June 1, 2012
by Elizabeth Holland, Joanna Woronkowicz, & Sunil Iyengar, Office of Research & Analysis
The cover of the 2008 SPPA Report. You can access the full report here.
Next month, the U.S. Census Bureau will interview roughly 36,000 Americans about their levels of engagement with the arts as part of the 2012 Survey of Public Participation in the Arts (SPPA). Since 1982, this NEA-designed survey has culled such data from a nationally representative sample of adults (ages 18 and older). For the survey, Census interviewers ask people about their participation in a wide range of arts activities, including performing arts and film attendance, art museum-going, literary reading, and visits to historic sites, parks, or neighborhoods for their architectural or design value. Historically, the survey has also included questions about personal creation and performance of art, and arts participation via electronic media, including the Internet. But with five surveys conducted over nearly three decades, it seemed time to revisit the way we ask about the arts in America.
With fieldwork for the 2012 SPPA slated to begin in July, the public can expect to see early results reported in winter of 2012 or early spring of 2013. So, to ready you for the onset of “SPPA 2012,” we thought it would be a good idea to preview some of the changes we’ve made to this year’s survey.
But first, a refresher on how it has traditionally been structured.
The SPPA consists of a “core” set of questions that all survey-takers are asked. It also contains a series of “modules” on additional topics (i.e., music-listening preferences, participation via Internet and other media, participation in various leisure pursuits, and arts educational activities). Adults are randomly selected to answer particular modules.
In previous versions of the SPPA, we’ve tried to address limitations of time and space—as in questionnaire space. With only ten minutes worth of questions at our disposal, we’ve had to make hard choices about what to ask and what to omit. Despite this trade-off, we’ve attempted throughout the years to capture emerging art forms and new modes of participation. In 2008, to address changes in U.S. demographics, we added a question about attendance at live performances of Latin, Spanish, or salsa music. Nevertheless, the remaining core questions about live music attendance were still confined to jazz, classical music, and opera.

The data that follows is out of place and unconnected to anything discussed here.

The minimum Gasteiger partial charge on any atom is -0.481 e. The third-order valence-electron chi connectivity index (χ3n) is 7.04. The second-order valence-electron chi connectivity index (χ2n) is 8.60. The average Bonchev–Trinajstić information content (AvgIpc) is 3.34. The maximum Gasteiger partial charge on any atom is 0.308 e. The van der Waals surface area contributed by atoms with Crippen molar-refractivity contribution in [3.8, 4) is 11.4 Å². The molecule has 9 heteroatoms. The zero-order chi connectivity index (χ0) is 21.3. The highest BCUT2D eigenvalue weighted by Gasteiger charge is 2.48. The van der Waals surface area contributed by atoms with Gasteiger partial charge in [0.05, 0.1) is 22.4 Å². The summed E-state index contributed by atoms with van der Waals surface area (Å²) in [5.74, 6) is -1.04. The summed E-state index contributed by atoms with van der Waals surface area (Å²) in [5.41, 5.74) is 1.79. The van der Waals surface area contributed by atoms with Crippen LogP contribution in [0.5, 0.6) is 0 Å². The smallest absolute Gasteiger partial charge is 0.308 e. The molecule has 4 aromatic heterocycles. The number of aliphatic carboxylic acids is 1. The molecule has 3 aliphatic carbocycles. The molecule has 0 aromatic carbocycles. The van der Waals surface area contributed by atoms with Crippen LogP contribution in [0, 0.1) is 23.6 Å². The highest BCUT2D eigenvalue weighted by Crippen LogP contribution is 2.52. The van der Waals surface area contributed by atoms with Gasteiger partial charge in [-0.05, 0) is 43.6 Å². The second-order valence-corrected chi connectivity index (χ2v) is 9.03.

In preparation for the 2012 survey, we sought advice from multiple stakeholders, both within and outside the NEA. In 2010, we held a planning meeting where over 20 research methodologists, arts managers, and others gave their opinions on which elements of the survey were most important to retain, and where they saw opportunities for improvement.
In addition to improving our ability to measure participation in emerging art forms and modes, we’ve tried to address a number of other limitations with the SPPA. Below are some of the challenges we encountered, and how we decided to tackle them.
- Conflation of arts attendance and arts venues: Previous versions of the SPPA ask about going to an art museum or gallery. The 2012 SPPA will ask the respondent if he/she attended an art exhibit, and, if so, where it took place (museums, galleries, and community centers will all be options, among others). Similarly, we included a new question that asks the survey-taker to identify venues where he or she attended a live music, dance, or theater performance.
- Narrow constructs for media-related arts engagement: We’ve completely rethought questions related to electronic or digital media. In the 2012 version, there will be two modules related to participation via media: one on accessing art through electronic/digital media and related platforms, and another on creating art through media. In addition, we ask about sharing artworks and arts experiences via these technologies.
- Narrow constructs for arts learning: Traditionally, we’ve asked questions about participation in arts lessons or classes, yet these modes have not captured many other vital ways that people regularly engage in arts learning. We’ve eliminated a reference to “private” lessons, and incorporated new questions that capture participation in different forms of arts learning (e.g., being self-taught, or learning through family tradition). We’ve distinguished between in-school and out-of-school arts learning, and have added a question asking adults whether they attended arts events as children.
Despite the push to modernize the SPPA, we want to be careful not to lose our ability to analyze trends based on data from previous iterations. Therefore, the 2012 SPPA will include two sets of core questions—the “old” core will include longstanding questions that will enable us to analyze trends, and a “new” core will include the changes we’ve outlined above. Starting with the 2017 SPPA, our working plan is to replace the old core completely with the new core.
One of the primary purposes of conducting the 2012 SPPA is to create baseline rates of arts participation inclusive of both traditional and non-traditional modes of participation. In combination with a new Annual Arts Benchmarking Survey (AABS) we’re launching in 2013, these new baseline measures will be used to report more timely data on arts activities. The AABS will be comprised of a smaller set of questions from the SPPA.
So what’s next? In addition to the public release of the newly revised 2012 SPPA data in early 2013, you should also look forward to a new NEA report that will summarize the findings from an analysis of the data, as well as a few topical publications. For data junkies like us, we’ll also release raw data sets (with data dictionaries) from the survey. To get a feel for how the SPPA results have been interpreted in the past, check out our research publications at http://arts.gov/research/index.html.